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Going Organic in China
Jamais Cascio, 12 Jul 05

USDA_sust_farm_China.jpgWhile the popular image of agriculture in China may be the rural peasant tilling his field using methods differing little from those of his grandparents, in reality Chinese agriculture is one of the most heavily-dependent upon chemical fertilizers in the world. According to the World Resources Institute database, in 2003 China used an average of 227.6 kilograms of fertilizer per hectare of arable and cultivated cropland; by comparison, the US used 110.7 kg/ha and Europe an average of 73.4 kg/ha. But this is starting to change, as Chinese consumers begin to appreciate the nutritional value of organic products -- and Chinese farmers begin to appreciate their export potential.

The quick summary: over the last six years, China has increased its organic farm acreage nearly ten-fold -- and is well on its way to becoming the number one organic food producer in the world. Read on for a survey of where organic farming stands in today's China.

According to the WRI, in 2003 China had a bit more than 300,000 hectares, or about 1% of its total agricultural land, under organic management (compared to 950,000 ha./~2% for the US and 5.7 million ha./3.5% for Europe). More recent figures for Europe suggest that its total was up to 5.9 million hectares at the beginning of 2005 -- decent growth, to be sure -- with a good 18% coming from Italy, the #3 country in terms of organic acreage (Argentina's #2 with 2.8 million ha. in early 2005, and Australia's #1 with 11.3 million hectares!).

But organic farming growth in China seems to be exploding. TriplePundit pointed me to an article in a recent Beijing City Weekend English-language magazine entitled "Going Green in China is Possible." Although the article barely disguises its disdain for organic products (strongly implying that it's all just a momentary fashion for bored Chinese yuppies), it included an interesting tidbit of information:

Green supporters in Heilongjiang earlier this year claimed that the province had already converted 500,000 hectares of its fertile soil to organic methods, producing US$800 million worth of organic crops each year.

It turns out that Heilongjiang is China's center of organic food cultivation, and its rate of growth in organics has been dramatic, to say the least. At the end of 2004, according to the China Daily (PDF), land under organic management in Heilongjiang alone was up to 1.59 million hectares; 00615.net, the website for the Chinese-government-sponsored Harbin trade fair, reported last month that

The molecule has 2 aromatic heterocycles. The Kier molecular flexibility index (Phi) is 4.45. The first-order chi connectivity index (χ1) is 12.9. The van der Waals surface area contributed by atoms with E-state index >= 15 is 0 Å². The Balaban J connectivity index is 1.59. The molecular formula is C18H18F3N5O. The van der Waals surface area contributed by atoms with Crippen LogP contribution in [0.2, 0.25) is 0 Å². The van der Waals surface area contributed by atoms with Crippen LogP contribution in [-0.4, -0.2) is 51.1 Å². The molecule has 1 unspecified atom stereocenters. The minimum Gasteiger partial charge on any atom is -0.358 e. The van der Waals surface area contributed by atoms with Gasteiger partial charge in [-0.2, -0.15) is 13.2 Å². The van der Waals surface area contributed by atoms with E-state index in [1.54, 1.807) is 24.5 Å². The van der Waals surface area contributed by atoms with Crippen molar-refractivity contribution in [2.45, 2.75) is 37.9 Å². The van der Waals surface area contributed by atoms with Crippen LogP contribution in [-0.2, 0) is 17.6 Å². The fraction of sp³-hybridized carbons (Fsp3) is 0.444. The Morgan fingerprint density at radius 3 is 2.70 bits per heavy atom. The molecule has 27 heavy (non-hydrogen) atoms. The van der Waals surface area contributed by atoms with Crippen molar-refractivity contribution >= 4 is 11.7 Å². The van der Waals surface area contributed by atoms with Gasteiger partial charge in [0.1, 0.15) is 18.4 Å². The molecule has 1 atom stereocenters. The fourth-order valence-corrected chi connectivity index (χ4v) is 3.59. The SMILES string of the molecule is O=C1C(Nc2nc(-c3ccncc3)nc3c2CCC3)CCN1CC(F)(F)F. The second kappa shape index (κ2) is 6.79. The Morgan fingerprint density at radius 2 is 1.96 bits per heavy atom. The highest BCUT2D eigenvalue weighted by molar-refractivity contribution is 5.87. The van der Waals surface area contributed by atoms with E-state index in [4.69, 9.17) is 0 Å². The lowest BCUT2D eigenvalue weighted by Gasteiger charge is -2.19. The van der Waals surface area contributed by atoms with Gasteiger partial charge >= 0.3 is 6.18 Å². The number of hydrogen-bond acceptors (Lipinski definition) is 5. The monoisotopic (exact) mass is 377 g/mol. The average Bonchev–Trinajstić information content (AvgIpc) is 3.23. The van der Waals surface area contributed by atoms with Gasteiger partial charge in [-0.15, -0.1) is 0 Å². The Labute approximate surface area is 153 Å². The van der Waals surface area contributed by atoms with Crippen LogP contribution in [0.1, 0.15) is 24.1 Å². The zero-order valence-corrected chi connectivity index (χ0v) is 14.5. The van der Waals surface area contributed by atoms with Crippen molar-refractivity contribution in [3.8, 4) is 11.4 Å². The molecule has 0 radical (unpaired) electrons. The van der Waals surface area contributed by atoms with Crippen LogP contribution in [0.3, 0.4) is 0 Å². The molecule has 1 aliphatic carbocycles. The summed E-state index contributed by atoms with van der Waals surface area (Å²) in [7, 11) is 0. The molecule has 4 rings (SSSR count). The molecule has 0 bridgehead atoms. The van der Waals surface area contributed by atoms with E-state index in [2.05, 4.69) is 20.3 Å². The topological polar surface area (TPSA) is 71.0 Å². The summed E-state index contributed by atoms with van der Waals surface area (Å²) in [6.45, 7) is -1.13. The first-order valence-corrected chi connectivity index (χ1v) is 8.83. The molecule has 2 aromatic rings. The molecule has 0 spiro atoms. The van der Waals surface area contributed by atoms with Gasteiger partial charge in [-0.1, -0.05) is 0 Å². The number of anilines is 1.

Organic farming and production in northeast China's Heilongjiang Province, China's major grain producer, currently covers 2.32 million hectares. [...] Heilongjiang will expand its organic food acreage to 3.33 million hectares by the year 2010.

Even taking these figures as somehow exaggerated, we're still looking at China easily becoming at least the #3 spot for organic farms, becoming #2 either now or very soon. Given that China had barely 200,000 hectares under organic management in 1999, this is a remarkable achievement.

Some of this growth comes from foreign demand, although how much is hard to pin down (I couldn't even find two sites to agree roughly on the value of organic food produced in total, let alone for export). Some claims are interesting, though. Organic Monitor states that

Chinese companies supply over a third of the organic soya beans used by European food processors. The high market share is partly due to poor harvests in South America, especially Brazil. However there has been a large rise in quality of Chinese soya beans in recent years. Organic food companies in Europe also favour Chinese soya beans because of GM concerns about soya beans from North America.

It will be interesting to see how the organic vs. genetically-modified struggle plays out as the global production of organic foods grows.

Organics for export have to meet relatively tough European and US standards; domestically, the situation is more lax, and the China Daily reports that a recent consumer survey of organic foods in Beijing found that nearly 10% of the items sampled were counterfeit.

The rapid growth of organic farming is one bright spot in the picture of China's increasing oil use. As organic farming practices expand, the amount of fertilizer used correspondingly declines. As long as chemical fertilizers use petroleum as a feedstock (commonplace but not required), a less fertilizer use means less oil consumption. It may be a small fraction of China's overall hunger for fuel, but every little bit helps...

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Comments

If they process organic wastes from farms and human settlings (anaerobic digesters) they get biogas for energy, compost for fertilizer, food for fish AND less risk of inter-species viri transmission (flu pandemic included).

Getting more money with less work may make it even more acceptable.


Posted by: Lucas Gonzalez on 13 Jul 05

I know how the biogas and compost (liquid fertilizer from digesters) comes about, and I can see how the anaerobe cultures would kill or consume pathogens, but what's this about fish food?


Posted by: Engineer-Poet on 13 Jul 05



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